Tighter regulations within the EU should protect pollinators from pesticides used in agriculture. However, a major field study involving bumblebees placed in apple orchards and rapeseed crops across eight countries shows that the current risk assessment is still inadequate. The greater the amount and toxicity of the pesticides that were encountered by the bumblebees, the worse off the colonies were—they produced fewer new bumblebees.
The study, recently published in the journal Nature, involved researchers from Lund University and the Swedish University of Agricultural Sciences (SLU) in collaboration with seven other countries: Estonia, the UK, Ireland, Italy, Spain, Germany and Switzerland. In each of these countries, the researchers placed three colonies of buff-tailed bumblebees at 128 sites. These included oilseed rape and apple orchards in different climatic zones. The sites were also chosen based on different landscapes, ranging from heavily dominated agricultural areas to those with more natural environments such as pastures and forests.
A fascinating aspect of this study is its perspective from the bumblebees' point of view. The researchers analysed the pollen collected by the bumblebees to determine its source (flowers) and the pesticides it contained. On average, pollen from a single colony contained eight different pesticides targeting weeds, insects and fungi. Of these, insecticides posed by far the greatest risk to bumblebees, even though the most commonly used pesticides were fungicides or herbicides. The researchers used databases to estimate the combined risk of all the pesticides to which bumblebees were exposed at each site.
The bumblebees' well-being
To evaluate well-being of the bumblebees, the researchers weighed the colonies before, during and after the flowering season. Weight reflects the number of new offspring produced. Thirteen percent of the colonies were heaviest at the start of the season, suggesting that the number of individuals decreased rather than increased over the summer. At the end of the season, the researchers froze the colonies and counted the number of cocoons to measure the total number of bumblebees produced.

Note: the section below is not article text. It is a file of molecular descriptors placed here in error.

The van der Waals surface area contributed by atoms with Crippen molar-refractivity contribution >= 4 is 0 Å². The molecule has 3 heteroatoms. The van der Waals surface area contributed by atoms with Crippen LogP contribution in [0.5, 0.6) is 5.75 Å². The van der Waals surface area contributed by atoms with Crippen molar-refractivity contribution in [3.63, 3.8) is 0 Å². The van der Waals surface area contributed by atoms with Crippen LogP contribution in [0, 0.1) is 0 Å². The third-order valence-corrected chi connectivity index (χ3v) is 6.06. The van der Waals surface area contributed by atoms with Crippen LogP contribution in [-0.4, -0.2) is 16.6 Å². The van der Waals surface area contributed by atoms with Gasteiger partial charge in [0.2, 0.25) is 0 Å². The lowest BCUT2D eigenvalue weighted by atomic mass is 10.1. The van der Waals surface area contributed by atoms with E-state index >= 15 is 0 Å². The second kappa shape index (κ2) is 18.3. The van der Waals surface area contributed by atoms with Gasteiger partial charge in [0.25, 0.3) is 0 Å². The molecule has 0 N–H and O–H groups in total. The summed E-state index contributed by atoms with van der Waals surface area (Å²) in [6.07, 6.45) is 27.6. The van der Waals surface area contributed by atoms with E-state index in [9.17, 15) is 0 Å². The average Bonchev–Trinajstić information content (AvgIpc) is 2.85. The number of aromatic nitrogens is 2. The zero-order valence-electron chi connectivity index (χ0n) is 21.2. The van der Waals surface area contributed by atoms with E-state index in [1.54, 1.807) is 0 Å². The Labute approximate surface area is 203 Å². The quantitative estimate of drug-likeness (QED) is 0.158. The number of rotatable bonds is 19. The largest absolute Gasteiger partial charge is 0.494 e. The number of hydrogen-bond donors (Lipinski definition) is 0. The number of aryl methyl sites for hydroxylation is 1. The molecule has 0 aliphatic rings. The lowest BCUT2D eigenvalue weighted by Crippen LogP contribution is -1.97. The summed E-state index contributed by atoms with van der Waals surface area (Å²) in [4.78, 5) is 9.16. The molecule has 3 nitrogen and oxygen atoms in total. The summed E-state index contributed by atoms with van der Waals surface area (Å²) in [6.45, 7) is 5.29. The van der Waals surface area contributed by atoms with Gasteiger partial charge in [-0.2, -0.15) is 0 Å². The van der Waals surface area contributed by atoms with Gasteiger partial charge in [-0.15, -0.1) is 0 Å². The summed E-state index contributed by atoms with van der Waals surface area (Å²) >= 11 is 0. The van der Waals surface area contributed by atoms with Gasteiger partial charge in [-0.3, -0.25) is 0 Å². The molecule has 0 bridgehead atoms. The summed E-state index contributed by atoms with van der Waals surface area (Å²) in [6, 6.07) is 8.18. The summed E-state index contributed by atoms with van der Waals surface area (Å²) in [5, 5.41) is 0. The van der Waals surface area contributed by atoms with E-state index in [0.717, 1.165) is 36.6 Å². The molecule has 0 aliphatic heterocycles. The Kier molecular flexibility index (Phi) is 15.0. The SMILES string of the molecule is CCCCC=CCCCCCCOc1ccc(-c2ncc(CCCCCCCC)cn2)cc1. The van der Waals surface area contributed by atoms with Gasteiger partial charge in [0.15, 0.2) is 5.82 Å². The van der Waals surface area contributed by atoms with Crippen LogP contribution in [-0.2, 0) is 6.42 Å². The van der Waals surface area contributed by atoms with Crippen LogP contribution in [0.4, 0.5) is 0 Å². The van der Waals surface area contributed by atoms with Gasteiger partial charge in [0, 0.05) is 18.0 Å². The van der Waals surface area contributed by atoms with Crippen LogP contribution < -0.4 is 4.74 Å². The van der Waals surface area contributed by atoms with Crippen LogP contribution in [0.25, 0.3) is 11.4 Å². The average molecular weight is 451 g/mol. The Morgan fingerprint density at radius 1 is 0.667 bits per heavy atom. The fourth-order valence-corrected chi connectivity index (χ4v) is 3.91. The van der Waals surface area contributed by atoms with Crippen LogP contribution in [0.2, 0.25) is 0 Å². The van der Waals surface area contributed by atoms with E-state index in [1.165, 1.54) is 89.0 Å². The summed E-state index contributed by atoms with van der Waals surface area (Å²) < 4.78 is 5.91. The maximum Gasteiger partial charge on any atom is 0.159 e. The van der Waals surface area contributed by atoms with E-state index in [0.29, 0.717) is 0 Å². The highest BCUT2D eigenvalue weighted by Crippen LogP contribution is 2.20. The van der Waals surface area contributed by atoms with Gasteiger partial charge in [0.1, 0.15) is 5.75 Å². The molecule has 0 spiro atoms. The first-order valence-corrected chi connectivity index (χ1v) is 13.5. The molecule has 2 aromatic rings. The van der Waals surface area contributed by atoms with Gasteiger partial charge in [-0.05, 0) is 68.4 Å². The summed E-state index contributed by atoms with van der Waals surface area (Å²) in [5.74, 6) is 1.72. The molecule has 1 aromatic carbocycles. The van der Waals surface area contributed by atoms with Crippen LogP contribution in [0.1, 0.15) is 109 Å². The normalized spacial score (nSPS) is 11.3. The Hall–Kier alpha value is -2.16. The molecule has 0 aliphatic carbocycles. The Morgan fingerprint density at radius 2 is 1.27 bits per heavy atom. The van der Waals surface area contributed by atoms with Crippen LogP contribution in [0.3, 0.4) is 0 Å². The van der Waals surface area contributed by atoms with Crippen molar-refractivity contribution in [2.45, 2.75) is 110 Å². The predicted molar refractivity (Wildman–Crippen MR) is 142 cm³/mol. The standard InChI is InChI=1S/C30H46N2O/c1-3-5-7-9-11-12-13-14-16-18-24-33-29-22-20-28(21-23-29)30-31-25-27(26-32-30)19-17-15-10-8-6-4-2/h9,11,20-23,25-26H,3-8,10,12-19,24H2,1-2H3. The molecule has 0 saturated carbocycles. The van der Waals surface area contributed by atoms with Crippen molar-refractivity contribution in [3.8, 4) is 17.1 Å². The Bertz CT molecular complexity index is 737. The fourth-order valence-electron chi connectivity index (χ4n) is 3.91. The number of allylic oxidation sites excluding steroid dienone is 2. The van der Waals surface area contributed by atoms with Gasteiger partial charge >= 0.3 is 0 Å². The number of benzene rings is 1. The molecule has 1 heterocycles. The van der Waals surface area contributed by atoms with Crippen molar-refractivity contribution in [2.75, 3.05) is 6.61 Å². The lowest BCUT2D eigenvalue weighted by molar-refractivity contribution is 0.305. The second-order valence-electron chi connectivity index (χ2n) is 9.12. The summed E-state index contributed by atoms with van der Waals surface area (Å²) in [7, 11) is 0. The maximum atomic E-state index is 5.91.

The results clearly demonstrate that both the number of cocoons and the weight of the colonies were lower when the bumblebees' pollen contained higher levels of risky pesticides. In other words, colony growth appears to be negatively affected by pesticides.
Sixty percent of the colonies did not meet the current EU target of no more than 10% negative impact on bumblebee colonies. The risk and negative impact on bumblebees decreased in more diverse landscapes with less agriculture and more natural environments.
Strengthen protection for bumblebees
"Despite claims of the world's most rigorous risk assessment process, the use of approved pesticides in European agricultural landscapes still negatively affects non-target organisms. We hope our study will be used to strengthen protection for bumblebees and other pollinators," says Maj Rundlöf, researcher at Lund University who led the study.
The study is part of an EU project called POSHBEE, coordinated in Sweden by Joachim de Miranda at SLU. It focuses on different aspects of honeybee and wild bee health, such as diseases, pesticides and nutrition.
"Today, a risk assessment largely finishes when a pesticide is either approved or not, and is mostly based on how much pesticide is applied in the fields. Our research shows that there also needs to be a post-approval monitoring phase, in real-world situations, using a risk assessment strategy based on the bees actual exposure risk, through the pollen and nectar they collect . The same method that we used—placing sentinel bumblebee colonies across Europe—can be employed in that process. We've estimated that less than half of the number bumblebee colonies we used in our experiments would be needed to obtain similarly reliable results," says Joachim de Miranda."